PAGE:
A video which went viral on social media last week showed a group of men trying to snatch a 10 kilogram bag of atta from a man who kept holding on to it till he was beaten to death. The incident took place at Mirpur Khas, a city in Pakistan’s Sindh province.
Subsequent reports said that hundreds of people had lined up for hours to buy subsidised atta, offered for Pakistani Rs 65 a kilogram instead of the market rate of about Rs 150 per kilogram.
The incident was an outcome of the growing serious food shortage in Pakistan which, in turn, also reflects the huge economic crisis facing the country.
Pakistan’s debt and liabilities stand at Pakistani Rs 62.46 trillion and its leaders have been going around the world seeking financial aid to survive. Even the International Monetary Fund is reluctant to advance any more loans to that country. Its GDP is US $ 347 billion while that of India is ten times more at US $ 3.5 trillion.
But it is significant to highlight the economic trajectory of Pakistan and erstwhile East Pakistan after the formation of Bangladesh a little over 50 years ago. Bangladesh now has a GDP of US $411 billion over US $347 of Pakistan.
Bangladesh is now the 33rd largest economy in the world and is growing at a fast pace. Experts estimate that its economy’s size could double by 2030. Its exports, particularly in the garment sector, are soaring and it is doing well in various human development indexes.
For example, as per the latest figures available, Bangladesh recorded 22 deaths per 1000 births compared to 57 deaths per 1000 births in Pakistan. The current life expectancy in Bangladesh is 73 years as compared to 67 years in Pakistan. Bangladesh is far ahead of Pakistan in elementary school enrolment with almost 100 per cent enrolment as compared to just about 44 per cent in Pakistan.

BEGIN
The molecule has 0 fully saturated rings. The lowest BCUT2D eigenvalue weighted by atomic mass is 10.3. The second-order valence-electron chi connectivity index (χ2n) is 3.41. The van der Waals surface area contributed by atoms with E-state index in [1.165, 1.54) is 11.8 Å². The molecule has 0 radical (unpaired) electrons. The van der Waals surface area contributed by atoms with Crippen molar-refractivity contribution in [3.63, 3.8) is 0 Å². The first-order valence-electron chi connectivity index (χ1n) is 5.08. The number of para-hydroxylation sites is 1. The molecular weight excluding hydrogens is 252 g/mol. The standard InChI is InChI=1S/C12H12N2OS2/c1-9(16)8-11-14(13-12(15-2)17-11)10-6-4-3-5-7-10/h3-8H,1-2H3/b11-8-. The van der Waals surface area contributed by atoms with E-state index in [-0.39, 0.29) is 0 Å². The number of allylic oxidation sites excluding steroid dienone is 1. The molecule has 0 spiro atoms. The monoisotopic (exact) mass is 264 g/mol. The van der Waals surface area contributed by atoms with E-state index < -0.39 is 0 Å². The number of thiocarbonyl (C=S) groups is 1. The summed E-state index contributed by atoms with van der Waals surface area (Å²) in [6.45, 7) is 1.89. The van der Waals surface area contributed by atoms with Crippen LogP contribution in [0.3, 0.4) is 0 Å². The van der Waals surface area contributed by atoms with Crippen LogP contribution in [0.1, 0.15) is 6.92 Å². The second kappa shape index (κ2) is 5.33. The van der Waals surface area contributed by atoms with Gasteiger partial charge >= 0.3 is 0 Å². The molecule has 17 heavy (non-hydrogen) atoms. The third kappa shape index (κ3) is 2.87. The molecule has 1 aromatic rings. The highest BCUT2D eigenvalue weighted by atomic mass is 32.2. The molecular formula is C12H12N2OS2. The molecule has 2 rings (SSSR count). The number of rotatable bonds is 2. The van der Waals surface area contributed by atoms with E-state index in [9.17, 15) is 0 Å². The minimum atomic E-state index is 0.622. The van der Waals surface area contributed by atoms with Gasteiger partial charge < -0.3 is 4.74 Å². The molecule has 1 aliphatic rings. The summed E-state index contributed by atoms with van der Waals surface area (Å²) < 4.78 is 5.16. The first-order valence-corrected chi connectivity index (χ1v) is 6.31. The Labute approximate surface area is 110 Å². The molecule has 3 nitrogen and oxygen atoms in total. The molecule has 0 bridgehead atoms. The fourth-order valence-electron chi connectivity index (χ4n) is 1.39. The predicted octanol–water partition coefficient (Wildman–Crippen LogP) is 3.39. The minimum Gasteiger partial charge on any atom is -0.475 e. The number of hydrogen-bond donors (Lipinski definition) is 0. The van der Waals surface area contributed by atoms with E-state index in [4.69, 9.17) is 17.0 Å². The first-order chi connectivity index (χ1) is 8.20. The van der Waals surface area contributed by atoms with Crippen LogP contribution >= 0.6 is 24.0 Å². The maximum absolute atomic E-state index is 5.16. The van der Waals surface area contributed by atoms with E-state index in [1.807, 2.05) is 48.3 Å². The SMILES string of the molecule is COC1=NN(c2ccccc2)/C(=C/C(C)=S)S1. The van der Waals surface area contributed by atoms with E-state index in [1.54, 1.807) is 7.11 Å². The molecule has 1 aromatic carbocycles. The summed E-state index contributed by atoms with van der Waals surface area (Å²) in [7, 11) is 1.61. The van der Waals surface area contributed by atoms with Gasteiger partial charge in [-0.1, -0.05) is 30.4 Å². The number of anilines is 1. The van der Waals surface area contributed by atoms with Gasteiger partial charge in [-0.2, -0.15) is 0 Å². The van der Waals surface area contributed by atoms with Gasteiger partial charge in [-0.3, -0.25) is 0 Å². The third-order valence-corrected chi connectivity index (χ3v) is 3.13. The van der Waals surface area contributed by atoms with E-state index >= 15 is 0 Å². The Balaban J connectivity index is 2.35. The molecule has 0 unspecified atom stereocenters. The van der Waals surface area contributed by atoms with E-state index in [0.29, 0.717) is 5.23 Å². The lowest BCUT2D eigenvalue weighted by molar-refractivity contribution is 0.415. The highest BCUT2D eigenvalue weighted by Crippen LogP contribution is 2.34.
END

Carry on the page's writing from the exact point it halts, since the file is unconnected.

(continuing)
While Pakistan was doing well, even better than India since the partition, in certain areas, its slide began with protracted spells of military rule and the obsession of its rulers over the issue of Kashmir. There is hardly any public discourse in that country without any reference to Kashmir.
It focused its energies and attention towards fueling insurgency in Kashmir. Its involvement in training insurgents and encouraging militant organisations is too well known to be written about.
It is good that the current prime minister Shahbaz Sharif has admitted to the futility of his country waging wars with India. During a television interview he admitted that the wars had led to death and destruction and has added to poverty and poor economy of his country.
In an interview with Dubai based Arabic news channel, he said that “Pakistan has learnt its lessons” after the three wars with India have “brought more misery, poverty and unemployment to the people”.
So far so good but he then went on to describe Kashmir as a “burning issue” and asked prime minister Narendra Modi to participate in a sincere dialogue to resolve the issue. That of course is the problem and the Indian prime minister won’t be inclined to part with even an inch of Kashmir.
The government’s revocation of special status to Jammu and Kashmir in 2019 was a clear signal that there was no question of buckling down to violence or meeting the demand for separation by a group of militants backed by neigbour country.
Thus it would be futile for Shabaz Sharif and others who might be nursing the idea of an “Azad Kashmir” while seeking to improve ties with India.
Coming back to the current food crisis in Pakistan, such an eventuality would not have happened if it had refrained from creating trouble and promoting insurgency in Kashmir leading to better relations and opening of trade between the two countries.
The surplus wheat stocks in India could have been immediately transported through the land border and both countries would have benefited from each other’s resources.
However Pakistan’s one-point focus on Kashmir has led to its own downfall and has brought unemployment, poverty and misery to its people. It is itself responsible for its current pathetic situation.
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